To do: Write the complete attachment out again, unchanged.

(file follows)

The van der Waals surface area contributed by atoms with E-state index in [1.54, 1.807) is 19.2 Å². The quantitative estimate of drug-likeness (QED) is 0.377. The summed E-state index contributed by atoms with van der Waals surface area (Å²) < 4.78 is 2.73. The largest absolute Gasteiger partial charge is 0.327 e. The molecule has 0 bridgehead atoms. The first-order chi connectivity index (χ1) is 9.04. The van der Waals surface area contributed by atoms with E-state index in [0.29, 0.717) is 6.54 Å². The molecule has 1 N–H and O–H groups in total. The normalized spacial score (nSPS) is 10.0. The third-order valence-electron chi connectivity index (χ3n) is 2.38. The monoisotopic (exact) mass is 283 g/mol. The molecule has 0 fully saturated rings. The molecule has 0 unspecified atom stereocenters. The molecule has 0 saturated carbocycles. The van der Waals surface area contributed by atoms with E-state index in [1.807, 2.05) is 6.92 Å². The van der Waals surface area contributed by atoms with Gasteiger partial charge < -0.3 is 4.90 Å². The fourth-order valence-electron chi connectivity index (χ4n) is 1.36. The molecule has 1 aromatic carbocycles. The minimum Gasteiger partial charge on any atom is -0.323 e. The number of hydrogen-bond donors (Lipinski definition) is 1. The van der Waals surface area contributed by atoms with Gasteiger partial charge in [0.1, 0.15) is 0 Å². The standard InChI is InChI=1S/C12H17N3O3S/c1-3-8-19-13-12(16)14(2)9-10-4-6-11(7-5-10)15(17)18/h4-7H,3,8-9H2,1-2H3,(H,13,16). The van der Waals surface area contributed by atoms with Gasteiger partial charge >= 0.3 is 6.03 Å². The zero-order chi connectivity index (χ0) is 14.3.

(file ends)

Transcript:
The van der Waals surface area contributed by atoms with E-state index in [1.54, 1.807) is 19.2 Å². The quantitative estimate of drug-likeness (QED) is 0.377. The summed E-state index contributed by atoms with van der Waals surface area (Å²) < 4.78 is 2.73. The largest absolute Gasteiger partial charge is 0.327 e. The molecule has 0 bridgehead atoms. The first-order chi connectivity index (χ1) is 9.04. The van der Waals surface area contributed by atoms with E-state index in [0.29, 0.717) is 6.54 Å². The molecule has 1 N–H and O–H groups in total. The normalized spacial score (nSPS) is 10.0. The third-order valence-electron chi connectivity index (χ3n) is 2.38. The monoisotopic (exact) mass is 283 g/mol. The molecule has 0 fully saturated rings. The molecule has 0 unspecified atom stereocenters. The molecule has 0 saturated carbocycles. The van der Waals surface area contributed by atoms with E-state index in [1.807, 2.05) is 6.92 Å². The van der Waals surface area contributed by atoms with Gasteiger partial charge < -0.3 is 4.90 Å². The fourth-order valence-electron chi connectivity index (χ4n) is 1.36. The molecule has 1 aromatic carbocycles. The minimum Gasteiger partial charge on any atom is -0.323 e. The number of hydrogen-bond donors (Lipinski definition) is 1. The van der Waals surface area contributed by atoms with Gasteiger partial charge in [0.1, 0.15) is 0 Å². The standard InChI is InChI=1S/C12H17N3O3S/c1-3-8-19-13-12(16)14(2)9-10-4-6-11(7-5-10)15(17)18/h4-7H,3,8-9H2,1-2H3,(H,13,16). The van der Waals surface area contributed by atoms with Gasteiger partial charge >= 0.3 is 6.03 Å². The zero-order chi connectivity index (χ0) is 14.3.